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Everything You Need to Know About ASH Guidelines and Guideline Implementation: A Q&A With ASH Guideline Experts

December 11, 2022

EMILY BRYER, DO- Chief Fellow, Hematology & Oncology, National Heart, Lung, and Blood Institute, National Institutes of Health, Bethesda, MD

DAVID H. HENRY, MD- Clinical Professor of Medicine, Vice Chairman, Department of Medicine, Pennsylvania Hospital, Philadelphia, PA

RACHEL P. ROSOVSKY, MD, MPH- Associate Professor of Medicine, Massachusetts General Hospital, Harvard Medical School, Boston, MA

 

What should ASH News Daily readers know about accessing and using ASH clinical practice guidelines?

ASH guidelines provide easily accessible, evidence-based recommendations to optimize hematology care on an international scale. These clinical practice guidelines incorporate prevention, diagnostics, and therapeutics, and cover both classical and malignant hematologic conditions.

Currently, there are ASH guidelines available for venous thromboembolism, sickle cell disease, immune thrombocytopenia, acute myeloid leukemia, and von Willebrand disease. The ASH guidelines are a valuable and accessible tool for hematologists-in-training as well as practicing hematologists, and are available as pocket guides, educational teaching slide sets, videos, webinars, downloadable PDFs, and via the ASH Clinical Practice Guidelines App.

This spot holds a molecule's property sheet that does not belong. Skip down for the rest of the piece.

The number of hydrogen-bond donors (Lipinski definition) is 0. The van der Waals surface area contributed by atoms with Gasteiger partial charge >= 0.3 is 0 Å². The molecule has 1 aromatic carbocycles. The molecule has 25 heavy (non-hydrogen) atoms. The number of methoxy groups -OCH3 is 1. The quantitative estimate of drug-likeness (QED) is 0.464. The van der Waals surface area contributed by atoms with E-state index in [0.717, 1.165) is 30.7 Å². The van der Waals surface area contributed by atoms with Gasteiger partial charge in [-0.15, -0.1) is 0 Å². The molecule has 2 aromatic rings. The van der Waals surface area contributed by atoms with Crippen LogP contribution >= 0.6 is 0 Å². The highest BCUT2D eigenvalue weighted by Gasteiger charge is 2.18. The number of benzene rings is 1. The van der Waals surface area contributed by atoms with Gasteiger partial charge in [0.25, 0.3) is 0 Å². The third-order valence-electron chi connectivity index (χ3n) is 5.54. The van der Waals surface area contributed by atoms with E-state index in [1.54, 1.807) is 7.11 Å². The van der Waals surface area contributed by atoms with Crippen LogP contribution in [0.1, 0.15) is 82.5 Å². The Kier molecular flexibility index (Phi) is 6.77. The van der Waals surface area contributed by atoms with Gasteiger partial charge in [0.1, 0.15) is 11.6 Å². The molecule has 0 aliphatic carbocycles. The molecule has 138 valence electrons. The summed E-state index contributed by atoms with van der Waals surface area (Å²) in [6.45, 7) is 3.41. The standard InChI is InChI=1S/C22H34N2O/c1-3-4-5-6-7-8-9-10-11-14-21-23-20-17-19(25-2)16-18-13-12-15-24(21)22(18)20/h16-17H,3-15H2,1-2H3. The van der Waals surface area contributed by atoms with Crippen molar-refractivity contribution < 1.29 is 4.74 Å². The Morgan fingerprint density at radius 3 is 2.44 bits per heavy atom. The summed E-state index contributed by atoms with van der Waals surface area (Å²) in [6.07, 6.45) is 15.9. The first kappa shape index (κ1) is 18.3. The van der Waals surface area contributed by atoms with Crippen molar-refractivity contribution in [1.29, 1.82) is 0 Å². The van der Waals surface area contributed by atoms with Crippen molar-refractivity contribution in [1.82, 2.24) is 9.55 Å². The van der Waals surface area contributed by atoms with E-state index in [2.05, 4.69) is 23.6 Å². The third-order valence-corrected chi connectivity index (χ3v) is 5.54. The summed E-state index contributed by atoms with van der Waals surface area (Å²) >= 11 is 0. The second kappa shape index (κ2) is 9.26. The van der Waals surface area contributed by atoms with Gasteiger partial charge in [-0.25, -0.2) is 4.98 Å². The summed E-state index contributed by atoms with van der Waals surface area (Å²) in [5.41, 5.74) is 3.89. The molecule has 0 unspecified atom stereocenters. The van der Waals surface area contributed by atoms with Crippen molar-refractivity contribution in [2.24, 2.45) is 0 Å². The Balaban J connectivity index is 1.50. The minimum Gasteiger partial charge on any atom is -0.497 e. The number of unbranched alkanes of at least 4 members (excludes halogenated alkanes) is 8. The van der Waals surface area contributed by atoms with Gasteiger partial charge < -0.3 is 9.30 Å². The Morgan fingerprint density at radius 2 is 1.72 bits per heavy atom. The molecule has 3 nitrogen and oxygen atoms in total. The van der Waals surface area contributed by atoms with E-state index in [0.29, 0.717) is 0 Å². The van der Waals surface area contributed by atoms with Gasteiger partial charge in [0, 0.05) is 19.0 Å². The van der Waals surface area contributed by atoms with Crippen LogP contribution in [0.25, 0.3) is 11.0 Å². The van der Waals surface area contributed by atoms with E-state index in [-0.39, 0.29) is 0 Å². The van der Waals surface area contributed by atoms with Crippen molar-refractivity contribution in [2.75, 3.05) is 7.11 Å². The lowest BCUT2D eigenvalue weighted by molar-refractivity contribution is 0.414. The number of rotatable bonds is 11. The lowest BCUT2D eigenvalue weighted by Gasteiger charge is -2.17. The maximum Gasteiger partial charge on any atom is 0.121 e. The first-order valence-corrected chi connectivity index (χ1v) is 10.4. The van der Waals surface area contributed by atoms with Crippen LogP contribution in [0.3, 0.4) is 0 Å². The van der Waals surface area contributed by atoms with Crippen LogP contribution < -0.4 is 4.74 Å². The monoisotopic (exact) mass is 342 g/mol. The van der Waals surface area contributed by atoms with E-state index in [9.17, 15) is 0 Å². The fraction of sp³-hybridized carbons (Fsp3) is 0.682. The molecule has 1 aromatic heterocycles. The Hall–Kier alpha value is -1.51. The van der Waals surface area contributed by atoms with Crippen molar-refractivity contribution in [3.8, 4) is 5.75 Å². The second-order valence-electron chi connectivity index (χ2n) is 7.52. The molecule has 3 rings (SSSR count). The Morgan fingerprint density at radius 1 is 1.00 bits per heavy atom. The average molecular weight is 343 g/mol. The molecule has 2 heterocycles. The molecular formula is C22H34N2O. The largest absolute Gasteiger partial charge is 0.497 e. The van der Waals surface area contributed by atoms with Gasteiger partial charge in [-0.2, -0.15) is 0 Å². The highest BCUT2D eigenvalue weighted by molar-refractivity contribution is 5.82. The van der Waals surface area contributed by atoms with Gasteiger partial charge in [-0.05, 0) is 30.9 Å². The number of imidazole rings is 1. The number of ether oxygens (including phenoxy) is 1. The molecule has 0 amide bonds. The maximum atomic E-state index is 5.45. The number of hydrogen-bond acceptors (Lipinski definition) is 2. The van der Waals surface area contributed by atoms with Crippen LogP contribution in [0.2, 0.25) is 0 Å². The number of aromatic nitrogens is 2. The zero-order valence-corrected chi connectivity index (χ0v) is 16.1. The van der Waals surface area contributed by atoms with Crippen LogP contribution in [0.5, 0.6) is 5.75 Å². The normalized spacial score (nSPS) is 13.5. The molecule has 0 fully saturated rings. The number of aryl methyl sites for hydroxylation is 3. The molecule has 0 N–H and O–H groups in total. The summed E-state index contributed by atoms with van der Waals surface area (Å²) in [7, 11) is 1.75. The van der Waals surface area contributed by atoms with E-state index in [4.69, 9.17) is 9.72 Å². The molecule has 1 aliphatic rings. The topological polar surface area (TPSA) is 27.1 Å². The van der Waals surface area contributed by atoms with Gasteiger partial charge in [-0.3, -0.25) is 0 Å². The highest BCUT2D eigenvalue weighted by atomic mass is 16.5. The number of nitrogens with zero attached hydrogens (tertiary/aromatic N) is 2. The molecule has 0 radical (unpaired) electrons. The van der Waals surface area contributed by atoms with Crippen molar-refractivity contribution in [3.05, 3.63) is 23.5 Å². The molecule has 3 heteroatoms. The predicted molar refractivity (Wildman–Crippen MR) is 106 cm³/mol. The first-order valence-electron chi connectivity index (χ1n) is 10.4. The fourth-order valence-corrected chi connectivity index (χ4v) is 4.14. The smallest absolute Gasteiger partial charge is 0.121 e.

These guidelines are developed by a diverse group of multidisciplinary experts, including patients, who thoroughly and rigorously review the literature and subsequently create a high-quality, evidence-based document.

The ASH guidelines also offer transparency of the quality of evidence that guides the recommendation process by highlighting how final recommendations are agreed upon and including a statement about the level of certainty that supports every recommendation. Moreover, to ensure all voices are heard and appreciated, ASH opens guidelines in the development stage to physicians, patients, caregivers, and members of the public for public comment online. Lastly, ASH welcomes anyone to submit a topic for future guidelines.

 

In what ways do these guidelines make a concrete difference to clinicians/patients?

The increasingly rapid pace of hematology drug development has led to therapeutic advances that improve the way hematologists practice and improve patient outcomes. However, with these rapid advancements comes the challenge of staying up to date on current research. The ASH guidelines facilitate the provision of high-quality hematology care through easily accessible resources. ASH guidelines incorporate recommendations with justification, subgroup considerations, effect certainty, and easy-to-follow tables outlining the summary of findings.

Comprehension of both the scope and limitations of rapidly changing and growing information used to guide hematology practice provides context for conversations between clinicians and patients, and creates an opportunity for a personalized and evidence-based hematology treatment plan. Patients can take comfort in knowing that their care plan is rooted in evidence that is gathered by experts and incorporates continually updated clinical trial data.